Diabetes, a serious metabolic condition that results from higher than normal blood sugar levels, is a nationwide epidemic. According to the Diabetes Research Institute Foundation, more than 30 million Americans and 422 million people worldwide have been diagnosed with diabetes.

Type 2 diabetes (T2D) is the most common form of diabetes representing about 90% of diabetic cases, according to the Diabetes Research Institute Foundation. While adults are especially at risk for T2D, the disease can also affect children and young adults. T2D causes an impaired response to insulin; blood sugar levels are not adequately controlled, resulting in too much glucose in circulation and not enough glucose in tissues. Measuring changes in metabolites – small molecules present in the blood – using metabolomics could provide clues into how the disease develops and, subsequently, new treatments. Metabolomics enables simultaneous assessment of hundreds of compounds present in living systems, making it a critical tool that advances our understanding of disease mechanism and opens doors to identify novel targets and treatments.

Metabolon scientists are hard at work searching for new insights to aid in understanding mechanisms contributing to the development of T2D. Most recently, our technology contributed to the identification of a key gut microbiome-derived compound linked to insulin resistance. The study by Koh et al., identified an important connection between microbially produced compound and insulin resistance that helps us better understand how the gut microbiome affects their host’s physiology.

The human body is home to trillions of microorganisms known as the microbiome that live on our skin, in our mouth, nose and gastrointestinal tract. These microorganisms are vital to human health as they produce vitamins, contribute to food digestion and prevent pathogen colonization. Numerous studies have reported that diseases such as obesity and diabetes are associated with altered gut microbiota community structure. To identify factors that may be linked to abnormal activity of gut bacteria and trigger changes contributing to these metabolic diseases, in the Koh et al., study metabolomics was performed on plasma from subjects with T2D. Metabolomic profiling of these samples revealed that the microbiome-derived metabolite, imidazole propionate (ImP), was elevated in patients with T2D. Additionally, ImP-exposed mice showed impaired glucose tolerance. Researchers were able to mechanistically identify that ImP inhibited insulin signaling at the levels of insulin receptor substrate, which occurred through activation of mTORC1pathway. The damaged insulin signaling contributed to insulin resistance.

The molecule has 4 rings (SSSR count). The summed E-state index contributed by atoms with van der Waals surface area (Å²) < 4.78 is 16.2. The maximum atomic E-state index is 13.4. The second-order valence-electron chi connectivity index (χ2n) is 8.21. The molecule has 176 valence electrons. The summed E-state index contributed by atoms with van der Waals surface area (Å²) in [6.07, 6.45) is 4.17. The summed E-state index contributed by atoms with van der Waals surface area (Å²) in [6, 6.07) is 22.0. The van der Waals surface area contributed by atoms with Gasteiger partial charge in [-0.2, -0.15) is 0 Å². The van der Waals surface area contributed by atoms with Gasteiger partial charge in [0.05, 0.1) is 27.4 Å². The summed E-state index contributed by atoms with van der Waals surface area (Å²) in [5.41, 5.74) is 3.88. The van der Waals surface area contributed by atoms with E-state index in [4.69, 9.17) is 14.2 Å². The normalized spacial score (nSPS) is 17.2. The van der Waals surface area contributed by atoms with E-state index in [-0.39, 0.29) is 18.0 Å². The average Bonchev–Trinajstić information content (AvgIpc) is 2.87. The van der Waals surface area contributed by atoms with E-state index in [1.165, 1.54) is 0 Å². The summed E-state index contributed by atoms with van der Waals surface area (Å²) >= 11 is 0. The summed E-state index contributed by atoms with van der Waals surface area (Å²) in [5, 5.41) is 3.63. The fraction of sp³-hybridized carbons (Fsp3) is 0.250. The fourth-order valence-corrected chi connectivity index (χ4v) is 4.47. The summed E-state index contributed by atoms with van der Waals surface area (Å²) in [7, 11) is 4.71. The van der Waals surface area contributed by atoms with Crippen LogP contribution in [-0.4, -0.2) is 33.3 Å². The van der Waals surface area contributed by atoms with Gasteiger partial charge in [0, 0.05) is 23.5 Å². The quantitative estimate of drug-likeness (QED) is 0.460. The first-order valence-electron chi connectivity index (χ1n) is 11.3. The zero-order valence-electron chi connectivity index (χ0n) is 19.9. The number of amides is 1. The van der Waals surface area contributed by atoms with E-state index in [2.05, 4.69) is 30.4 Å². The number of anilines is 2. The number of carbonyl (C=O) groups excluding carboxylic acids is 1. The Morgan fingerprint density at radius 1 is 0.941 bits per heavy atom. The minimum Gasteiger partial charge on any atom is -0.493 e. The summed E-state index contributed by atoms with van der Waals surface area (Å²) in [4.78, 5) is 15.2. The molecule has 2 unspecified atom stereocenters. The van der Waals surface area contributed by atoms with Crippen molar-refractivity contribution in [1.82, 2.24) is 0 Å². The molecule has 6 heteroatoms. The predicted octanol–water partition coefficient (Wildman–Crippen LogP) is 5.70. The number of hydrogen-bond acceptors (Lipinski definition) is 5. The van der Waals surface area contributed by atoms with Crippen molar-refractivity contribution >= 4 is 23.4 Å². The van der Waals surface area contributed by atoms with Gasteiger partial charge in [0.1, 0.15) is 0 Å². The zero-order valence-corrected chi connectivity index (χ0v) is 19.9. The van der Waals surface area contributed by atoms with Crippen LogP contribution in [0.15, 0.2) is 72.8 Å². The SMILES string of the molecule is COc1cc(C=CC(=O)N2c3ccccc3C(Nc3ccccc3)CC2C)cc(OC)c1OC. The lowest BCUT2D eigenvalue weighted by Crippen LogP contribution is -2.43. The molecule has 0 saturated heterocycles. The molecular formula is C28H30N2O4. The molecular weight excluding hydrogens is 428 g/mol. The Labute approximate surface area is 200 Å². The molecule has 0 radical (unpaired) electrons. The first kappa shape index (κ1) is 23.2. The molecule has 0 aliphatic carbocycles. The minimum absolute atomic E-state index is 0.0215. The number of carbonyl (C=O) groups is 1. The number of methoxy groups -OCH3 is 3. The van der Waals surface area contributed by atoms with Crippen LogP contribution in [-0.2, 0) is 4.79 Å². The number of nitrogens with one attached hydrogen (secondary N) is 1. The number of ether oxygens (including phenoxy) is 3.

This work identifies an important connection between microbial activity in the gut, metabolite signaling and effects on host physiology. Metabolomics has provided another puzzle piece that will help researchers better understand how diabetes develops and how it can be treated. Improved understanding of gut microbiota metabolism linked to generation of ImP may also reveal new targets and lead to new treatments aimed to improve insulin signaling.

This study is just one example of how metabolomic profiling supports evolving perspectives by providing biological insights that drive scientific advancement. Metabolomics reveals biological insights otherwise unseen. By providing a better understanding of biology, we can unravel the mystery of human health and disease, and with a global capacity to conduct research and compare data, Metabolon can make connections where others can’t. 

Disease processes are complex and we need new understandings to drive discoveries. These groundbreaking innovations can only occur through a deep understanding of the manifestation of living system – something only Metabolon can provide.

To learn more about how partnering with Metabolon can help you uncover actionable insights contact us at hello@metabolon.com.